Leadership is not a contest; it is a responsibility and an honor. A crucial part of developing people is believing in them and empowering them to use their voices to share their perspectives and ideas and defend themselves, present their point of view, and create harmony between teams.
Years ago, when I started working at Chapman University, I confess that I did not know how to use my voice, nor did I even have one. I was the classic quiet, non-confrontational person with a tendency to avoid conflicts in every possible way. Add to that being a new immigrant and a Muslim woman who also had to (sometimes) deal with society’s misconceptions. You can also imagine how hard it was to always be silent in meetings, having your ideas shut down sometimes by others, and at times even feeling invisible.
It was not until a few months into the job that a male colleague of mine, who was my senior, sensed my discomfort in a meeting after one of my ideas was shutdown. I went straight to my office with literal tears in my eyes.
I have to say that my life has changed a lot since then. This colleague taught me a lesson that I live by to this day “use your voice.” While this senior colleague could have interfered in the situation himself and perhaps “fixed it for me,” he encouraged me to confront my other colleague and engage in a healthy conversation using my own voice. It was the best advice he gave me. He empowered me to use my voice and told me that conflict is a natural part of any social and organizational setting.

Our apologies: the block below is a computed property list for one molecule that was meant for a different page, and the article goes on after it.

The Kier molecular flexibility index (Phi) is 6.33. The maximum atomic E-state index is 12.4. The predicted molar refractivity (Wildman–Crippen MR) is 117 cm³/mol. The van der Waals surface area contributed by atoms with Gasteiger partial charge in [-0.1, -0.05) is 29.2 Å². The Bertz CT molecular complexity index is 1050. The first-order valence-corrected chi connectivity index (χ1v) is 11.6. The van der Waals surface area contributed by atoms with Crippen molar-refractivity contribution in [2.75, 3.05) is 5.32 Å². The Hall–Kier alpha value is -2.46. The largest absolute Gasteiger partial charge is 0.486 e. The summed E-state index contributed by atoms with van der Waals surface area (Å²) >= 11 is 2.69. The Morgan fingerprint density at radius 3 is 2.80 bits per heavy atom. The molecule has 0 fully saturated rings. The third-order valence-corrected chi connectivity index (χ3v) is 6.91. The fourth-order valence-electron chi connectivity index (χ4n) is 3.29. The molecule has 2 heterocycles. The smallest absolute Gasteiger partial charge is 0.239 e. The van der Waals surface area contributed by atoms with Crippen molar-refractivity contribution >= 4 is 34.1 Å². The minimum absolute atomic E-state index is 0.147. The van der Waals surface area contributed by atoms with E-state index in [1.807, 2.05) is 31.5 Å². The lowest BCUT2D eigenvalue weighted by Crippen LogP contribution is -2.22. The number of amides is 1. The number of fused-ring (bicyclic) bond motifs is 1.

While confronting someone may not always result in the consequences we had in mind, people will always value your openness and respect you for coming forward with your concerns. I learned how to embrace a confrontational style to become a better leader, and instead of “making a mountain out of a molehill” in which a relatively small conflict or situation is blown out of proportion, I learned how to engage in meaningful conversations, overcame the fear of confrontation and most importantly I learned that there is a high potential for growth and development in healthy disagreements.
I learned that “conflict is a normal part of any social and organizational setting throughout the years. The challenge of conflict lies in how one chooses to deal with it. Concealed, avoided, or otherwise ignored, conflict is likely to fester, only to grow into resentment, create withdrawal or cause factional infighting within an organization.” (Alore, 2015)
In this global world we live in and as workplaces become more ethnically, culturally and generationally diverse than ever before, it is crucial for leaders and employees to embrace and respect their differences and learn to see things from varying perspectives. This is when full potential in people, teams, and organizations can be reached.